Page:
Originally Posted by niznai
Actually I think the photos don't do it any justice. Not that I am such a great painter, but I am an absolute crap photographer. Colours look unrealistic, there's reflections everywhere in the clear windows, the angle is all wrong and I stuffed up something and I don't understand what attaching merely two pictures in the post!
I think the main merit is the shell itself which is such a beautifully proportioned car (and one of my favourites in real cars indeed, I almost bought one for my wife). It does fit this particular chassis very well too. The other option I considered for this chassis was a Peugeot 406ST from Tamiya as well, but I only have one of those left in box so I didn't want to risk it. Third option was the Calibra, but I don't have one and they cost a bit much for my taste.
Painting with rattle cans and masking tape is sometimes (and in my case more often than not) a hit and miss affair. I had colours come out differently than I thought they would because of the multiple layering that happens with paint schemes that require more than one colour. The translucent red used for brake lights is particularly difficult and from my experience there's only one tip that works. Heat up the can before you paint as much as you can. I use boiling water and dip the can until it is so hot, I can not hold it in my hand. Otherwise, the paint is so wet, it dissolves the other colours. Make sure all other colours are thorougly dry before applying it too (leave the car for a day to dry before applying), and leave it a day to dry before applying the next colours. Otherwise you will end up with ugly pink instead of white or some other disgusting hues. A hair dryer is handy too right after you spray it, but don't insist too much, or you can melt the lexan. I use heatlamps and adjust for temperature by changing the distance to the shell.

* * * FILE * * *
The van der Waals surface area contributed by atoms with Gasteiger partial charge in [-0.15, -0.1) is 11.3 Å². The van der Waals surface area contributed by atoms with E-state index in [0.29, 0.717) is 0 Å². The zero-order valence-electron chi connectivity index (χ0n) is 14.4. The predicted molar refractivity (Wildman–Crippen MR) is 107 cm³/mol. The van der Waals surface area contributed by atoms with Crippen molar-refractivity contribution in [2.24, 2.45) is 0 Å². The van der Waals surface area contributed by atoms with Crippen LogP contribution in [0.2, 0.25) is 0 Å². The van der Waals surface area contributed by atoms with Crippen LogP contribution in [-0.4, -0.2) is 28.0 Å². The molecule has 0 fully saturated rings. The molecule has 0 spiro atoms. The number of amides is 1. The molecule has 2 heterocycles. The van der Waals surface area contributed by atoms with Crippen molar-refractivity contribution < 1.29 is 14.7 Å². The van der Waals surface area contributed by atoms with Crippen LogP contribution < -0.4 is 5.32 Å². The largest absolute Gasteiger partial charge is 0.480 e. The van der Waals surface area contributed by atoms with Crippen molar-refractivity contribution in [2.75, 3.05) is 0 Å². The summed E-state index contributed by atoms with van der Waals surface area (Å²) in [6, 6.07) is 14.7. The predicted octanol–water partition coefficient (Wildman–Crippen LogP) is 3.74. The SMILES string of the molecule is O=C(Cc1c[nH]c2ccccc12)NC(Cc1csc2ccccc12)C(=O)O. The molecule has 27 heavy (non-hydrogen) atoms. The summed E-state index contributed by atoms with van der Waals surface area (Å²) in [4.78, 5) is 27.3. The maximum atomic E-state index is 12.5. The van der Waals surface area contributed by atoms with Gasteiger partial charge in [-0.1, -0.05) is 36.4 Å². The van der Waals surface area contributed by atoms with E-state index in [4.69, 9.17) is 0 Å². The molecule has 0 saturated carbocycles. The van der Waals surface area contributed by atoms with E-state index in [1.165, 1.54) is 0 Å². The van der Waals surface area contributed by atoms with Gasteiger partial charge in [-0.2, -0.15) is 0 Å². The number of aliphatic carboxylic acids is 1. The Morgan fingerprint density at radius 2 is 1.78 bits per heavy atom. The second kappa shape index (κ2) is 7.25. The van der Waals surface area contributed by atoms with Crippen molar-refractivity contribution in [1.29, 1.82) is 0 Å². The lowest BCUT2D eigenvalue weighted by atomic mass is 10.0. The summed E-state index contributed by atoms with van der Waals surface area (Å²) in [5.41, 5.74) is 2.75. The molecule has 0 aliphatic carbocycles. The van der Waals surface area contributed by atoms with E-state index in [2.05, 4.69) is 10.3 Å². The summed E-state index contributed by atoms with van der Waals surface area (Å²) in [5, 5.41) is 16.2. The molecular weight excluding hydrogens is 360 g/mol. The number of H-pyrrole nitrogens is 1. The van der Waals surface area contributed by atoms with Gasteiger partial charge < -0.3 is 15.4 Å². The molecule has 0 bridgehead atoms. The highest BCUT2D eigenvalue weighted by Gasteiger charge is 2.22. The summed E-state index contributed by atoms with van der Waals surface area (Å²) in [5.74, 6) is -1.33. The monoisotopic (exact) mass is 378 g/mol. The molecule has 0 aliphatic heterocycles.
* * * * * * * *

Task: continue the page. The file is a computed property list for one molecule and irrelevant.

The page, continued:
The best job I pulled off with translucent red (Tamiya paint, by the way) was a really beautiful metallic red I made up for my Alpine. I am very unsatisfied by the metallic reds available so I made my own by layering translucent red with Lame Flake and Silver Anodised Aluminium. It came out the most beautiful metallic red I have seen. If I could I would paint my real car with it. I almost think it was a fluke.
Honestly, from the pictures you took, it looks fine!
I have been in a 306GTi6 about 4 years ago and I must say they are RAPID!
Very nice sounding engine
I have only ever sprayed shells from spray cans and yes, it is pretty hard to make it look good sometimes if there is a lot of masking to do.
Unfortunately, I dont think I took any photos of my best shell before it got subjected to the rigors of racing, but I used to have the old shape HPI Subaru Impreza WRC 190mm shell, as did 2 other friends.
All 3 were properly rally stickered, one was the rally blue, another candy red and another was dark green metalic. They all looked great battling for position
The only difference for mine was it has a 3 level wing, it looked a bit over the top, but it gripped a little better, I had extra tyre squeal!
The 406ST is a great looking (now also rare) body shell. Have a very steady pair of hands cutting and spraying it when the right time comes to do it!
I liked the Tamiya BTCC Volvo S40 (Blue/white) and BTCC white/yellow Vauxhall Cavalier (Opel Vectra) shells too, but they are quite difficult to obtain now.